What a bizarre and fascinating comic this is!
Jonathan Lethem and Farel Dalrymple’s “Omega the Unknown” has reached its penultimate issue. What began as an almost note-for-note retelling of Steve Gerber and Jim Mooney’s “Omega the Unknown” #1 has become, by this ninth issue, something completely unique in the Marvel Universe. I think this comic might give a stereotypical “Marvel Zombie” — the fan, not the flesh-eating fictional character — an aneurism. It’s so unlike anything coming out from Marvel these days, and it looks so different from the typical superhero comic, that a reader might pick it up and find it completely baffling. But the beauty is in the befuddlement, and as strange and off-beat and unconventionally-paced as this series has been, it’s been one of the most thrilling mainstream superhero comics of the past year. Not thrilling as in, “I wonder if Spider-Man is going to rescue that kid in time? Will Doc Ock kill Aunt May before Spidey returns home?” Thrilling as in, “I can’t believe Lethem and Dalrymple are allowed to do this kind of story in a Marvel book. And what is the deal with the Mink, anyway?” The thrill comes from the audaciousness of the artistic performance here–from both Lethem (with the help of co-scripter Karl Rusnak) in the writing, and Dalrymple (with the help of colorist Paul Hornschemeier) in the illustrations.
Take, for a good example of what makes the artwork special, the first page of issue #9. It’s a typical superhero trope — the moment the hero dons the costume for the first time. Take note, of course, that this is issue #9, and it’s the first time the real hero — the protagonist, Alex — has put on the Omega costume. The other Omega (the Unknown one) has been zipping around, blasting robots, and hanging out in the back of food service trucks for months. But Alex is the real star of the book, and here he is, taking the heroic spotlight on the first page of this issue. Here’s how Lethem and Dalrymple frame it (I don’t know how much was specified in the script, so I’ll credit them both, with the understanding that Rusnak and Hornschemeier hover over both like guardian angels of narrative greatness): they have the whole scene take place in the bathroom. That undercuts any possible heroic cliche right there.
But more than that, Dalrymple draws a prominent bathroom sink jutting out, at eye level, partly obscuring our view of the female lead, Amandla (who, by the way, looks nothing like your typical female lead in a comic book story. She looks like a real human, not a plastic hormonal fantasy). It’s not some kind of sleek, futuristic sink, either. It’s just a mundane, detailed drawing of a plain sink. Attracting a lot of attention from the reader. That sink isn’t some grand symbol about life–representing how Alex’s life is going down the drain. It’s not a metaphor for Alex’s relationship to hygiene. It’s just a regular sink, but it’s prominence grounds the strange, supernatural, space-operatic occurrences in this comic, and since every page contains something equivalent to the sink (a fire hydrant here, a cracked sidewalk there, an unmade bed, window treatments) “Omega the Unknown” becomes about characters moving through a banal world which just happens to be filled with weirdness.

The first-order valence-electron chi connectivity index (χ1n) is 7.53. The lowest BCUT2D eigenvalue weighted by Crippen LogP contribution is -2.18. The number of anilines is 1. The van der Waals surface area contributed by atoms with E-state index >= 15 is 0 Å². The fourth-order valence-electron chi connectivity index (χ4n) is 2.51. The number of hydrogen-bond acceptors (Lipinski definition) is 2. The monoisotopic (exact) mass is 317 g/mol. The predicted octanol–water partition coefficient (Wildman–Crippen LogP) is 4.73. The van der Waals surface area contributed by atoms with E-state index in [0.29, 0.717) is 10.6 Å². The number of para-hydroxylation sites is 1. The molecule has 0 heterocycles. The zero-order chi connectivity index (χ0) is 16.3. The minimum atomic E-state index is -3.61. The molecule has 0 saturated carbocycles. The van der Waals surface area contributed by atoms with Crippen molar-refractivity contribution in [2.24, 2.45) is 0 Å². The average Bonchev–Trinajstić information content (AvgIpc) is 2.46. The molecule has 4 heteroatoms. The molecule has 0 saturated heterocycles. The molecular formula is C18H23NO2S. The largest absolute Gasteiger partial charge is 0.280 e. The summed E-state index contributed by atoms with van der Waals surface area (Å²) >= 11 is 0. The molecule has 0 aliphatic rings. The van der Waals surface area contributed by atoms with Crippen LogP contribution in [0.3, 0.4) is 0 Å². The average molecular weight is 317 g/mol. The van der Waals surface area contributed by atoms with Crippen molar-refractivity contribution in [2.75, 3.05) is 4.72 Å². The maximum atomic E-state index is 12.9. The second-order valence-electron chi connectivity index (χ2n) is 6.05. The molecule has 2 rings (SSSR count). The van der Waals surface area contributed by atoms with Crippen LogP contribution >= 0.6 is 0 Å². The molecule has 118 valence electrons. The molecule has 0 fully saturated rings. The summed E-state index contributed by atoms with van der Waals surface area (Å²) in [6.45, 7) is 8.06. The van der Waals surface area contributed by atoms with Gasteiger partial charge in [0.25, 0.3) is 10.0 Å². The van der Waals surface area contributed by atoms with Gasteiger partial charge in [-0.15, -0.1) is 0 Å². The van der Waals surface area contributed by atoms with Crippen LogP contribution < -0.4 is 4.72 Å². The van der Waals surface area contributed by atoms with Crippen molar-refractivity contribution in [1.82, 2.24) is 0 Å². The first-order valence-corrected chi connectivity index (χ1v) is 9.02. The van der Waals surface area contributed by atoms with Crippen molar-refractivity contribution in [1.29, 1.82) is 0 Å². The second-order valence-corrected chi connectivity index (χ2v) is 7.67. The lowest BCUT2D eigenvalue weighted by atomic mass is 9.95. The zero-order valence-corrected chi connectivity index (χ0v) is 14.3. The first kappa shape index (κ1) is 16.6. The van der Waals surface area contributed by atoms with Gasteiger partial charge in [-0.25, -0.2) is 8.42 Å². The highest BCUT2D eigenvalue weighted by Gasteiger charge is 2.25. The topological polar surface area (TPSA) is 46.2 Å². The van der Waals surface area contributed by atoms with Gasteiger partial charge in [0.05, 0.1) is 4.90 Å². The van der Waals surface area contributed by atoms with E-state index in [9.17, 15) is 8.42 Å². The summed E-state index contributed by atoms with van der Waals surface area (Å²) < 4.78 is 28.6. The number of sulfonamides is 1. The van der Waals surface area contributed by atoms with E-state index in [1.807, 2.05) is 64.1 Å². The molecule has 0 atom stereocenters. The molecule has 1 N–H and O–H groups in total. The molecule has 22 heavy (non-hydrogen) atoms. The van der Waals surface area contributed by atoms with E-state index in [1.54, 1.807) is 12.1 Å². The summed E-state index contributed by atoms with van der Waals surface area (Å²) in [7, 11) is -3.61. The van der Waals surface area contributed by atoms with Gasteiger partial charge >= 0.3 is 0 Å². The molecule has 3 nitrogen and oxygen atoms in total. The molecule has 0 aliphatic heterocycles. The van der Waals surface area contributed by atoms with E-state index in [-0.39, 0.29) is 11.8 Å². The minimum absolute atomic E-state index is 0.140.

In addition, the tone of this comic is not mock-heroic, or parodic, or even ironic. It’s quintessentially surreal. Realer-than-real. The real world, but with all of its strangeness filtered through comic book customs. The Mink, a maniacal, ego-driven, franchised-to-the-max “superhero” ends up fighting an enlarged clone of his severed hand. You don’t see that every day.
That’s one of the things that makes this comic so much fun: it’s filled with moments that are unlike anything you’ve ever read in a superhero comic before, and the blending of Dalrymple’s expressive and starkly unheroic style with Lethem’s intelligent, off-kilter script makes for a truly thrilling experience because I have no idea how this series is going to end. And I can’t wait to find out.
If you’ve missed this series for whatever reason, I implore you to check it out when the collected edition premieres. If you’re willing to embrace the surreal implications of the superhero genre, I think you’ll find a lot to love here.